“Evidence” – the word reflects a central aspect of Taryn Simon's artistic work: her very diverse approaches deal with the alleged evidential value of photography, its factual power, and its ability to turn claims into reality. The US photographer became known internationally during the first decade of the century, thanks to her “Innocents” project. The series presents staged portraits of people in the US who have been unjustly accused and often socially de-classed as a result.
Her most recent work, “A Living Man Declared Dead and Other Chapters”, has already been exhibited in some of the largest museums in the world. It combines the randomness of human fate with the social tendencies determined by origin and class.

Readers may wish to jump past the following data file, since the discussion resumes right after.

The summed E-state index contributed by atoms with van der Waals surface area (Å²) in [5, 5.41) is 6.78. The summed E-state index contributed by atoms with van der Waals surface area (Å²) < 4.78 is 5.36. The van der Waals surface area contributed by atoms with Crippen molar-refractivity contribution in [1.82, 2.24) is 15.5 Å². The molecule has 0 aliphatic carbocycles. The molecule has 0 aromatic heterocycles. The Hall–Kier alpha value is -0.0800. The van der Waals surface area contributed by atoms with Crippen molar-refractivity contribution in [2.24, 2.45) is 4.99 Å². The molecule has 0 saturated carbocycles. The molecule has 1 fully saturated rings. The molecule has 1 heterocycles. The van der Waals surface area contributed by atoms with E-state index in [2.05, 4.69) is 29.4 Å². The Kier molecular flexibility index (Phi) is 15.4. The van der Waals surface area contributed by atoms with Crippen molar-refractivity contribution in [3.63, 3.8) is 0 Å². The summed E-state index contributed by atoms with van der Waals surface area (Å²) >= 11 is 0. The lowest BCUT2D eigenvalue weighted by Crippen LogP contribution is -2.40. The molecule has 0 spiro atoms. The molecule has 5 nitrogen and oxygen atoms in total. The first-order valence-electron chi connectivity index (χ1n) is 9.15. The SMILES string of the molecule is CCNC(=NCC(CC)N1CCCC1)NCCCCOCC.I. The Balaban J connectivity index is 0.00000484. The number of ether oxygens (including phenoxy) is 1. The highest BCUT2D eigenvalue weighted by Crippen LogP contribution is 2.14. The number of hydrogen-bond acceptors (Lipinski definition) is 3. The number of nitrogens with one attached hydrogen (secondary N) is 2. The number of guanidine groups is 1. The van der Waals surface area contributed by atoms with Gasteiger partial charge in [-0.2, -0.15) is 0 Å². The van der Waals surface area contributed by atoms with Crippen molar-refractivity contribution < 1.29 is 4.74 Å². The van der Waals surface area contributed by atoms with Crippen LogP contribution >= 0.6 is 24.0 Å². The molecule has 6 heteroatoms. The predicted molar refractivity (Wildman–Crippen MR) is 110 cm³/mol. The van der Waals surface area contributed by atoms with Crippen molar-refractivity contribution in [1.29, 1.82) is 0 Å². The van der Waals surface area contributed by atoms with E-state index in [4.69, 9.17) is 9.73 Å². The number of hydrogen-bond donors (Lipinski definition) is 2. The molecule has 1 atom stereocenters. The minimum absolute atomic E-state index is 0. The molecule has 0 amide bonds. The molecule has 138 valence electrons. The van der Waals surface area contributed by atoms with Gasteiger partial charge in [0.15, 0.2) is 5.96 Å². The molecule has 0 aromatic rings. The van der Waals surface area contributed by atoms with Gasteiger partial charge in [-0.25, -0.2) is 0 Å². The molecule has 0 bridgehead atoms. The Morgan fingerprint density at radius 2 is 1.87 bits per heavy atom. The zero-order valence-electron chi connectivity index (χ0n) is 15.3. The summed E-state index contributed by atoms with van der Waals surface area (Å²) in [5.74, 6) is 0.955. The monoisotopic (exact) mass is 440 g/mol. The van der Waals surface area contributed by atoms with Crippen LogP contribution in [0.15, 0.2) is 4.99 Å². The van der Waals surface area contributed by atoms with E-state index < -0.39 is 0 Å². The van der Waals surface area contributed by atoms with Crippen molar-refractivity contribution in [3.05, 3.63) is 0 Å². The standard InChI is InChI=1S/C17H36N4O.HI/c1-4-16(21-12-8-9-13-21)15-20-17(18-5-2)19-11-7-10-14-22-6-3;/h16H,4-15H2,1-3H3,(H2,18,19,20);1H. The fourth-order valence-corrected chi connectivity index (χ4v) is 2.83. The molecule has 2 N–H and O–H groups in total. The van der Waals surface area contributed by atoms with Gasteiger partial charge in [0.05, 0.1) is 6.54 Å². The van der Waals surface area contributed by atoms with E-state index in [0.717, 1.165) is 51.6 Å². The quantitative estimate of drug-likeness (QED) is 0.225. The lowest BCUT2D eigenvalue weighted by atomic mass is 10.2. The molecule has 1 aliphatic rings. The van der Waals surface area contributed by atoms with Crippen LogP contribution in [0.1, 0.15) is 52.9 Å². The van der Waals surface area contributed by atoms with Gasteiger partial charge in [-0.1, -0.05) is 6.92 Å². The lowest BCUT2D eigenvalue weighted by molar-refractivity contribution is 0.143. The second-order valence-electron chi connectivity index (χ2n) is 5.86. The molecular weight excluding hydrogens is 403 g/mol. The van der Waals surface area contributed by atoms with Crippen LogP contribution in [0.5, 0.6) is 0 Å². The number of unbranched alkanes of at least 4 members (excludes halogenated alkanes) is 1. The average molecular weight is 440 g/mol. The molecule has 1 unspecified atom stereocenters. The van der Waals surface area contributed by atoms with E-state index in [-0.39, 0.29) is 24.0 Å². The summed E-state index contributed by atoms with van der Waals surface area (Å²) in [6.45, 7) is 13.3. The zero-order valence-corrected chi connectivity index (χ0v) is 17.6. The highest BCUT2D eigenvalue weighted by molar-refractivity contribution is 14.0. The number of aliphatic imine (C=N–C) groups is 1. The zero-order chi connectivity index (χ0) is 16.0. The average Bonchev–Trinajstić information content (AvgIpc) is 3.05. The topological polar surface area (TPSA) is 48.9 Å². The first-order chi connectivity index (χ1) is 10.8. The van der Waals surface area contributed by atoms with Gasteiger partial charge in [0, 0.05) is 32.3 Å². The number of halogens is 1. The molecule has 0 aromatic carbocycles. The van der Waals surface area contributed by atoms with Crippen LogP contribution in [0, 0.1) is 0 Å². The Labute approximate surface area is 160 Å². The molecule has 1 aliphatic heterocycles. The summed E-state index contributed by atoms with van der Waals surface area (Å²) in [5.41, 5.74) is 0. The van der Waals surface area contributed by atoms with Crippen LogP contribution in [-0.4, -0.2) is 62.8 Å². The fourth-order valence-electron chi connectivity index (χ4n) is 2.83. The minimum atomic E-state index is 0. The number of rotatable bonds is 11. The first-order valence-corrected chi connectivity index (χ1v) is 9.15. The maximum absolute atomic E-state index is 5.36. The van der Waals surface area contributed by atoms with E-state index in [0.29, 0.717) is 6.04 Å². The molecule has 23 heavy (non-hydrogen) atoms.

The common denominator in Simon's work is the fascinating methods she uses to expose the “dark side of life”, revealing what was formerly invisible, and using text to expand on hidden dimensions behind what is visible. As such she represents one of the most important exponents of what is referred to as augmented documentary photography.
Further information at: Museum Folkwang